Following … a leader, and my tango heart

I had my third private as a follower, and while I missed plenty of things, I for the first time had an experience of Just Dancing from the follower side.

I also decided to follow my tango heart when it comes to when, where and how I dance …

Just Dancing as a follower

I still remember to this day that point, 18 months into tango, at which I could for the first time Just Dance as a leader.

Suddenly I was no longer thinking about a forward ocho … a giro … a back ocho … a planeo … a contra-giro … a voleo … Instead, I was just dancing.

My third private as a follower was the first time I found myself Just Dancing while following.

I mean, it only lasted for about two minutes of the one-hour lesson, but those two minutes were wonderful! I wasn’t thinking about what Diego was leading, wasn’t anticipating what he might do next, wasn’t thinking about how I was positioning my left hand, or how I was holding my right arm … I was just moving in sync with the lead. Diego said it felt the same to him.

I stress that I am nowhere near the point of attempting to follow in a milonga, but when I think about how long it took to even get a taste of this as a leader, it’s certainly hugely encouraging!

I also absolutely love the feeling. It’s a completely different experience to leading – really to the point where I would say they are completely different activities. Which is posing an interesting question …

My motivation for learning to follow was to become a dual-role dancer, and the thing that spurred that desire was seeing intercambio dances – where dancers would swap roles during a tanda, or even during a song. A friend who started as a follower before starting to learn to lead says that she has no interest in that: she wants to either lead or follow a complete tanda. I now understand that.

It’s way too early to say where I may end up with this adventure, so for now I’m also trying not to anticipate where it may take me.

The same friend said I was going to struggle with switching off my own musicality when following. She was right. I’ve mostly found that I almost needed to stop listening to the music if I were to avoid anticipating, but by the end of this lesson I was somehow finding the secret to listening to the music through the leader.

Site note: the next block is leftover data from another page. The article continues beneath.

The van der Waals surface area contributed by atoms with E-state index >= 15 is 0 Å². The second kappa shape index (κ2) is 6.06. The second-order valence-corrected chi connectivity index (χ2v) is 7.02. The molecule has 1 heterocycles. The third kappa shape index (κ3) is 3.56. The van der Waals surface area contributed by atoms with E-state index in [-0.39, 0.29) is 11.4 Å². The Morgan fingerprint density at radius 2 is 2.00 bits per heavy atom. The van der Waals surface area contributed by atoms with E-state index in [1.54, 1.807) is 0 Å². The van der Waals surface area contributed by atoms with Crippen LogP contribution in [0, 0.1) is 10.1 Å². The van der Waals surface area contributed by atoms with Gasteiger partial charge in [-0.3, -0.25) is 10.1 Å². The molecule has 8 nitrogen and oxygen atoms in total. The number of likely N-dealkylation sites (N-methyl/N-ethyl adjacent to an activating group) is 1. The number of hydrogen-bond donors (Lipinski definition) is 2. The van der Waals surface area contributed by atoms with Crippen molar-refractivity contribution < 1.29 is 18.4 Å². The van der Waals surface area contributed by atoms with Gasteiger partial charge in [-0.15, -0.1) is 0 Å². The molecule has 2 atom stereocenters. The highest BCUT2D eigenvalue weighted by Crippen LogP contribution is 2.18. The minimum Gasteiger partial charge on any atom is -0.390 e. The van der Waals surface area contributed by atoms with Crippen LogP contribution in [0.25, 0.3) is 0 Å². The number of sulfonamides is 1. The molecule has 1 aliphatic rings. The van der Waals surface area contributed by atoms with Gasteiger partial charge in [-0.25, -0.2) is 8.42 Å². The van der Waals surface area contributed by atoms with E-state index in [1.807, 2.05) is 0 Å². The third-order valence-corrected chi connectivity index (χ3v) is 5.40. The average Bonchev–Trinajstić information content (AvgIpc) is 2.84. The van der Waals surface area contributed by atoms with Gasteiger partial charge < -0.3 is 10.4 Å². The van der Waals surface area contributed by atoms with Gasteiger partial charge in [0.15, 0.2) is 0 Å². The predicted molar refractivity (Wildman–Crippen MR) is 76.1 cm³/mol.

Any experienced follower will immediately know what I mean by that. For leaders with no following experience, it might not make much sense, and I don’t yet have a good way to articulate it. The best I can say is that I’m listening to the leader in the foreground and the music in the background – but, for those magical two minutes, there was no separation between the two.

Did I mention that I’m loving this?

Following my tango heart

I know it might sound like I’m obsessed with floorcraft above all else, but while it may not be the single most important thing, it is, for me, the foundation for the flow-state I want to be in when I’m dancing.

I want to be be flowing with my partner, with the music, and with the ronda. That isn’t possible if there is no ronda to speak of. As I’ve said before, it only takes one selfish leader to completely disrupt a ronda. The couples next to them have to take evasive action, and then the couples next to them have to evade the evasion, and so on. Even if it’s not as bad as that, it’s impossible to lose myself in the three things, because I’m having to focus on being a bodyguard.

I’m not going to name milongas here, though I think quite a few London dancers will easily guess.

Milonga 1 is one I used to love, for its atmosphere, for its music, and for its friendliness. But I stopped going there after returning from BsAs because the floorcraft is completely non-existent. What I look for in a milonga has changed, and much as I still appreciate it for those three things, I’ve lost interest in dancing there because a flow-state is simply impossible.

Milonga 2 is, in theory, a relatively traditional one. But there is no inner ronda when it is absolutely busy enough to require one (just an outer ronda plus a chaotic middle), and it always has a couple of wannabe performers who take up way more than their share of the space, and who apparently expect everyone else to stay out of their way. (Not always the same leaders, but I don’t think I’ve ever been there when there were fewer than two of them.) I said once before that I was going to stop dancing there, then gave it another chance, but after my last experience there I really do give up.

I guess I shouldn’t mention the London milongas I will still go to, lest I give away the others by a process of elimination! But I dance at two which have a high standard of floorcraft, so I’m going to vote with my feet. There are also some others a little further out which I haven’t yet tried, and will.

Plus, as I’ve said before, I’ll be dancing more outside London. I’m booked into two festivals in November, and will be looking to dance at more festivals/marathons, both in the rest of the UK and in Europe. And, of course, returning to BsAs for another month in March of next year.

Quality over quantity

Fortunately, the obsessive stage ended a while back (says the man who now spends at least one month a year in BsAs!), so I have no problem staying home rather than going to a milonga which feels more like a riot than a ronda. Eliminating a couple of milongas does mean I’ll be dancing less than I have been, but I’m happy with choosing quality over quantity.

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